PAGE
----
Project Utopia to break stereotypes about naval architecture

Project Utopia by “Yacht Island Design” & BMT Nigel Gee– A Magnificent Luxury Island Yacht
Project Utopia, an avant-garde vision of a future concept breaks the traditional naval architectural mould which the market has come to expect and offers a truly unique outlook free from any conventional design constraints.

Measuring 100m in length and breadth, and spanning over 11 decks with the equivalent volume of a present day luxury cruise liner, there is enough space to create an entire micronation. The Utopia project design is based on a four legged platform employing the same principals of any small waterplane area design for minimum motions in even the most extreme sea conditions. Each leg supports a fully azimuthing thruster and with four such units, the design can redeploy between desired locations at slow speeds. A large central structure bisects the water surface acting as the conduit for the mooring system which is a critical element of the design, as well as housing a wet dock for access by tenders. In addition to tender access the design features multiple helicopter pads.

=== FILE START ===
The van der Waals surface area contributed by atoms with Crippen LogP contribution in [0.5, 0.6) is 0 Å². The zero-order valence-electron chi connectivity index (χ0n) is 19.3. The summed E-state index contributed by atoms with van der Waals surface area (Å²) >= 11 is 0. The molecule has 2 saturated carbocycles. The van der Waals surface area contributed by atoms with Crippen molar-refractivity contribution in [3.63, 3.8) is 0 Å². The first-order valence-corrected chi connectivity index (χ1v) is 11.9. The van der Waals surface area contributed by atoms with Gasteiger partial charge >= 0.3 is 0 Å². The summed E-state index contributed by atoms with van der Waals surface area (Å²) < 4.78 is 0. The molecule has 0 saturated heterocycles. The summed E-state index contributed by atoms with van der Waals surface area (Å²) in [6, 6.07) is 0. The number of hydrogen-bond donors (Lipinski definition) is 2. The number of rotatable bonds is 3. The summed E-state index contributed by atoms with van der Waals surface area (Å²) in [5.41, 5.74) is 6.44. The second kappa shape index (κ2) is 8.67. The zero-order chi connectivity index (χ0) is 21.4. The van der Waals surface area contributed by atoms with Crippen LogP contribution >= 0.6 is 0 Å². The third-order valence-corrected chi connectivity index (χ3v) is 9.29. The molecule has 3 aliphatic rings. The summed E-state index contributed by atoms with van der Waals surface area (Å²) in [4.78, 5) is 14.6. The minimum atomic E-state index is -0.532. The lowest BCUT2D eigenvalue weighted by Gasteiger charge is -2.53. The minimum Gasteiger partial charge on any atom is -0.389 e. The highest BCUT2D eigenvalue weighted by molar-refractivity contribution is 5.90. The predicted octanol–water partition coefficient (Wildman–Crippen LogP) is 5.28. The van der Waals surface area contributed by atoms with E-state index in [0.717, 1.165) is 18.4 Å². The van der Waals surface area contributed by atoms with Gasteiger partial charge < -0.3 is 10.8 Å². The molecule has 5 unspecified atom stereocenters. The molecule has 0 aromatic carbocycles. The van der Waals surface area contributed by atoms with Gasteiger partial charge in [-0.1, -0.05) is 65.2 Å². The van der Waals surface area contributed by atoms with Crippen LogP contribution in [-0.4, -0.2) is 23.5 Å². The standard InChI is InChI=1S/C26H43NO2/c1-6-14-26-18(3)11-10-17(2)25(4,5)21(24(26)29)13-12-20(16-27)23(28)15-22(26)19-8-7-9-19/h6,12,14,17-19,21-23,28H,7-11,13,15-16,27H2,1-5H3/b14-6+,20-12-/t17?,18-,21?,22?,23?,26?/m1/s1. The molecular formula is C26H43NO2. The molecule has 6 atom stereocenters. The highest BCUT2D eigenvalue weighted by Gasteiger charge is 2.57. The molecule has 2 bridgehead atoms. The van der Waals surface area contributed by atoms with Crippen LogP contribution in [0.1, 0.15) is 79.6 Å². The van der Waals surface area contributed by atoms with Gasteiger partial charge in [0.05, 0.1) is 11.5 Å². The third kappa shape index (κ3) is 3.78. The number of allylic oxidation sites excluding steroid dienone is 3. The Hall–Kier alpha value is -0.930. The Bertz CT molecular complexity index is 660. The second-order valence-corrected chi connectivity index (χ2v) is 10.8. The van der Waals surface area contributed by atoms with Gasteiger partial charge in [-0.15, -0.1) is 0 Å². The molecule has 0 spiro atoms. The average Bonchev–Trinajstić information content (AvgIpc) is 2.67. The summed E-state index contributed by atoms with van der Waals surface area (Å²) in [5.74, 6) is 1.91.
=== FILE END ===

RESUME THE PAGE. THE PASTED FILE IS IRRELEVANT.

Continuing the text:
James Roy, Yacht Design Director at BMT Nigel Gee explains: “Visions of the future are often constrained by familiarity with the present or reflection on the past.  Much is made in today’s design community of starting with a blank sheet of paper yet many, if not all yacht concepts revert back to the traditional form – the perception that a yacht should be a form of transport becomes an immediate constraint. Utopia is not an object to travel in, it is a place to be, an island established for anyone who has the vision to create such a place.”

James Roy concludes: “Pioneering design ideas such as Utopia are exactly the types of projects that our team excel in.  Our forward thinking approach and unrivalled state of the art engineering experience allows us to work closely with designers, stylists and shipyards, to bring these ideas to life and lead the market into the next generation of naval architecture.”